In case you are not sure whether the time stamps are trustworthy, just temporarily set your system time zone to the time zone where the file in question was created. Watch the suspect file(s) in the Finder, and the shown date/time must be the same as the creation date/time. Otherwise, there must have been an error somewhere in your previous manipulation process. After that, turn your system time zone back to your physical time zone, and the display offset will be there again. 2br Mac OS X only displays a valid modification date, and a bogus creation date for files from FAT Volumes. According to this article, FAT saves time stamps for Creation, Modification, and Access. Mac OS X seems to only regard the modification date. This is a bug/issue which is out of the scope of this hint, but I offer some steps for those who are further curious.

I suggest that, after you successfully transfer your files from FAT to HFS+, you copy the files' modification timestamps to the creation timestamps with software such as ABetterFinderAttributes. If you later alter one of those files (i.e. photo editing), its modification date will change, but at the same time, it still has a creation date, allowing you to answer both the questions: When was the file originally created, and when did I manipulate it last?

If you don't take the above step, then you could only know when you edited the filed last, but not when it was originally created. (Except, of course, if you have non-file system information available, such as EXIF data in JPEG picture files.)
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Preserve timestamps when copying from FAT to HFS+
Authored by: deef on Oct 29, '09 09:30:25AM

I wish I'd read this before I brought 3 GB of files accumulated over 10 weeks in South Africa this summer....

Any suggestions for a way to change existing file dates / times on OS X en masse?

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Change file names or EXIF times
Authored by: Dr. T on Oct 29, '09 09:57:41AM

EXIFRenamer is a free utility that can change the dates of a batch of photos to a user-specified version of the EXIF creation date. It cannot change the EXIF data.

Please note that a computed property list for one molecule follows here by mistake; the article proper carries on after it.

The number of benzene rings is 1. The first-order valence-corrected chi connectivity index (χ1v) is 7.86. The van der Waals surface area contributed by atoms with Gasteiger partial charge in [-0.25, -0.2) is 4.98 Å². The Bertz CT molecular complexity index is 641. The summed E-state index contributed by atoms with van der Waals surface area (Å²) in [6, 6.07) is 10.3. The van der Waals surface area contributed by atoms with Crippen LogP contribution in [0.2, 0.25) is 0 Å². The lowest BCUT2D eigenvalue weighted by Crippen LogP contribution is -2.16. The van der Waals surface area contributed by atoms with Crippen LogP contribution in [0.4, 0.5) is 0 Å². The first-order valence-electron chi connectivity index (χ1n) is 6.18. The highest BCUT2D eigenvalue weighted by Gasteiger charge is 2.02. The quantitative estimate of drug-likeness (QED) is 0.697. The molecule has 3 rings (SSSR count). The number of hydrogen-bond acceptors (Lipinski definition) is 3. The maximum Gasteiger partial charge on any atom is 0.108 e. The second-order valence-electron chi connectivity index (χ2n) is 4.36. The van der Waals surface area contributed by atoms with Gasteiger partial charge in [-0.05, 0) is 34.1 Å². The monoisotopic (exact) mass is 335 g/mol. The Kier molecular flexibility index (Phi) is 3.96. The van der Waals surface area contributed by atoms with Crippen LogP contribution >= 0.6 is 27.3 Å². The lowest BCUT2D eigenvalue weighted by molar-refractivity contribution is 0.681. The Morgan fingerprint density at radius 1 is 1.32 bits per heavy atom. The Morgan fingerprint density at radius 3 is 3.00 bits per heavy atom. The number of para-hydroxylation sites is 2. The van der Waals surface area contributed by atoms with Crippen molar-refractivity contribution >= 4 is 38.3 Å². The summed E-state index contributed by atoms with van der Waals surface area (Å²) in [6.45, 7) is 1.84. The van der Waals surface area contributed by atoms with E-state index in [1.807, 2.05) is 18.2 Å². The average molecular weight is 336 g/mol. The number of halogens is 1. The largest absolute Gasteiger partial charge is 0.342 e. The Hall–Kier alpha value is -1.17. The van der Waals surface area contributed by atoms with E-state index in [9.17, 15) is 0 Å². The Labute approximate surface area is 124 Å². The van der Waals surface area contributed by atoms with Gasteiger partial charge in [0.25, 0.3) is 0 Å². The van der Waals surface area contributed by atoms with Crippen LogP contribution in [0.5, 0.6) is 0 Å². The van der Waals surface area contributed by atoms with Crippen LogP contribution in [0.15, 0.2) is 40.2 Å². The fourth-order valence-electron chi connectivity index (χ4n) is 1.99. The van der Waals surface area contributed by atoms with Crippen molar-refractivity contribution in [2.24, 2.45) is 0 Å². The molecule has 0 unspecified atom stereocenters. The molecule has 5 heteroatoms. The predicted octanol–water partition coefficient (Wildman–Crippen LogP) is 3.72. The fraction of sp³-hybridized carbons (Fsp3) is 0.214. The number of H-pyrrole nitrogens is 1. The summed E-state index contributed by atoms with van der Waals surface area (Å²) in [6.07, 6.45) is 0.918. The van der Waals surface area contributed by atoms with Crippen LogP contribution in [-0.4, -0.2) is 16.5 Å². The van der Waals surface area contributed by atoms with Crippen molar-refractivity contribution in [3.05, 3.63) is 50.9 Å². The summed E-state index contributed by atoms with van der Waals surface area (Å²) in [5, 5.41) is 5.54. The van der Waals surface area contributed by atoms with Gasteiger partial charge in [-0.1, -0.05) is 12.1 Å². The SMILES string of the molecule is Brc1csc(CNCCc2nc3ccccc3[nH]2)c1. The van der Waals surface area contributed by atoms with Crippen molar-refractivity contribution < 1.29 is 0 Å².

ShootShifter and A Better Finder Attributes claim to be able to change EXIF data. I haven't used them, so I cannot say how well they work. Search VersionTracker for "EXIF" to find other possibilities.

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Preserve timestamps when copying from FAT to HFS+
Authored by: adrianm on Oct 29, '09 10:43:43AM

If you're using iPhoto, you can batch correct the time in a number of photos at once (eg if grouped by location, and therefore by TZ).

Photo menu, Adjust Date & Time...

I normally use it for re-sequencing images shot from different cameras with slightly different times.

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Preserve timestamps when copying from FAT to HFS+
Authored by: beepotato on Oct 29, '09 04:23:18PM

Wouldn’t a simpler solution be to never change the time (and time zone) on your camera while you travel?
Always leave it set to your home time zone, and all your pictures will have correct dates when you transfer them to your computer once back home.

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Preserve timestamps when copying from FAT to HFS+
Authored by: porg on Nov 05, '09 08:31:44AM

@beepotato : Your suggested method is indeed very simple AND effective! Thanks!

If one wants to add timezone related informations, or if you have files from multiple timezone sources, one can nevertheless use the knowledge offered in the article.

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Preserve timestamps when copying from FAT to HFS+
Authored by: jamworks on Nov 25, '09 09:42:37PM

Thanks for acknowledging "Mac OS X seems to only regard the modification date. This is a bug/issue . . .".

This has been a long standing issue for me. In the process of keeping everything organized on my Apple computer, I depend on sorting by Date Created in the Finder's List View all the time. (In fact, I consider original file creation time stamps to be sacred information, to be preserved through years of migrating data to new computers.)

I solved my issues with importing JPEG files from a digital camera by using Image Capture, instead of iPhoto. The camera's date/time stamp shows up as the Date Created on the Finder level, and therefore it is not necessary to access the EXIF data to sort by date.

However, audio files copied from my Zoom H2 Recorder, TIFF files provided on a CD, etc., and numerous other files from FAT systems, show up with only dashes in the Date Created column, and only dashes next to Created in Get Info. I'm using Mac OS 10.4.11, so last year I asked Apple Store personnel to look at examples of the same files in Leopard on one of their computers. Leopard's Finder showed December 31, 1903 as the Date Created in List View, and dashes in Get Info.

Has any of this been fixed in Snow Leopard?